Former vice-president Hamid Ansari has responded for the first time to comments made by Prime Minister Narendra Modi on his last day in the Rajya Sabha, noting that “many considered the comments to be a departure from accepted practice on such occasions”.
In the preface of a book that compiles his selected speeches, Ansari talks about Modi’s remarks at a farewell event held for him, almost a year ago. “The Prime Minister participated in this and while being fulsome in his complements also hinted at what he perceived to be a certain inclination in my approach on account of my having spent, as he put it, both a good part of my professional tenure as a diplomat in Muslim lands and in post-retirement period on minority-related questions,” Ansari says.
“The context, presumably, was my reference in (a) Bengaluru speech to what I perceived as ‘enhanced apprehension of insecurity’ and in (a) TV interview to ‘a sense of unease creeping in’ among Muslims and some other religious minorities. The subsequent furore by the ‘faithful’ on social media tended to lend credence to this. On the other hand, editorial comments and a good many serious writings considered the PM’s remarks to be a departure from accepted practice on such occasions.”
The book of Ansari’s speeches, titled Dare I question: Reflections on Contemporary Challenges, is set to be released on July 17 in Delhi by former chief justice of India Justice T S Thakur.
Speaking to The Indian Express, Ansari said, “The PM spoke a lot and was fulsome in his praise too. I responded in my speech, including a sher (couplet) at the end — but then his army of supporters feasted on it.”
In the long preface to the book, Ansari also comments on the values and institutions of a State and values of Indian nationalism. “So while electoral democracy on the first-past-the-post system is in place, it falls short of being substantive, inclusive and participatory… Alongside, some questions relating to it have risen: does it remain plural, egalitarian, secular and inclusive or does it with whatsoever subtlety metamorphose itself into an illiberal, ethnic democracy premised on the principles of Hindutva?” he writes.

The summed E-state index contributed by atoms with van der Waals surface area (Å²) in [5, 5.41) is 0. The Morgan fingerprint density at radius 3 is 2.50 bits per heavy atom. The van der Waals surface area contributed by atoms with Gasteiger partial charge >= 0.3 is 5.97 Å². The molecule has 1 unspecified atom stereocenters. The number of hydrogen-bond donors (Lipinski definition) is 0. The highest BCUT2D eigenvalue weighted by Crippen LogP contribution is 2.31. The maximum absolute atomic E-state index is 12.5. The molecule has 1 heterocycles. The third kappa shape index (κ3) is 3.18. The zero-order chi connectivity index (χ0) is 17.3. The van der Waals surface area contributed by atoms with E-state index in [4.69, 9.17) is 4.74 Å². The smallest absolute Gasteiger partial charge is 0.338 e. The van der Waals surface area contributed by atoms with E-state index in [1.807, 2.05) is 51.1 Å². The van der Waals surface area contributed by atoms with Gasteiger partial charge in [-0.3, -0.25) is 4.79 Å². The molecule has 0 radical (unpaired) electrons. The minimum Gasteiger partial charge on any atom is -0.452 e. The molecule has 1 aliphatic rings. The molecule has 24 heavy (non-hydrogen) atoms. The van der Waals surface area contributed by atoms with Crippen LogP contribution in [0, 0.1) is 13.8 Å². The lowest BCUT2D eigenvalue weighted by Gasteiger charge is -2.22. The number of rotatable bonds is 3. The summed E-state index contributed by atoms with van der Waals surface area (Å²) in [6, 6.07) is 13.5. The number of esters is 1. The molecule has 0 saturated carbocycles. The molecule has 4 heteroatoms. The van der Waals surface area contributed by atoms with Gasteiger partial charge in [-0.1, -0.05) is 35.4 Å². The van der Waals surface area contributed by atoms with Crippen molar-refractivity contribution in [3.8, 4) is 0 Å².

Ansari’s farewell was held on August 10, 2017. As per tradition, leaders of political parties and members thanked the Chair for a few hours in the morning and then Ansari, also chairman of the Rajya Sabha courtesy his vice-president’s post, responded.
As foreign service officer, Ansari had served in West Asia and was India’s Permanent Representative to the UN. He also served as vice-chancellor of Aligarh Muslim University and chairman of the National Minorities Commission before becoming vice-president.
In his speech, Modi had said, “In the last 10 years (of vice-presidentship), your responsibility changed considerably and you had to confine yourself strictly to the Constitution. You may have been internally agitated by this, but from today, you will have the freedom to speak your mind and to think, speak and act according to your core set of beliefs.”
The PM had added, “You have held responsibilities and been associated with a certain ‘circle’ because of which you have certain opinions and perception.”
On how the book came about, Ansari told The Indian Express, “There was some interest in things I may have had to say, and I was being persuaded to do an autobiography, which I decided not to. I realised that my speeches from 2016-17 had yet to be published. So the core of the book is these essays, divided into essays dedicated to eight subjects, including gender, education, foreign relations, media and the rule of law, security, society and polity, and social justice.”
The former vice-president writes in the preface, “Two sets of challenges confront us. The first pertains to principles and values of public life and the second to institutional structures of the Indian polity.” The Indian Constitution underlines “a pluralist view of Indian nationalism and Indianness, widely accepted”, but which is “now being challenged by an alternate viewpoint depicting purifying exclusivism through the idea of ‘cultural nationalism’ premised principally on a shared culture narrowly defined”.
Ansari also asks why controversial ideas of Hindutva in RSS leader M S Golwalkar’s book We or Our Nationhood Defined, published in 1939, were not reproduced in a selection in 2008. “(It does) not include these passages, the omission is significant and the reader is left to guess the reason for it!”
Asked about Ansari’s remarks, BJP spokesperson G V L Narasimha Rao refused to comment, saying the party would react only after reading the contents of the book and seeing the reference in which he had said this. — With PTI inputs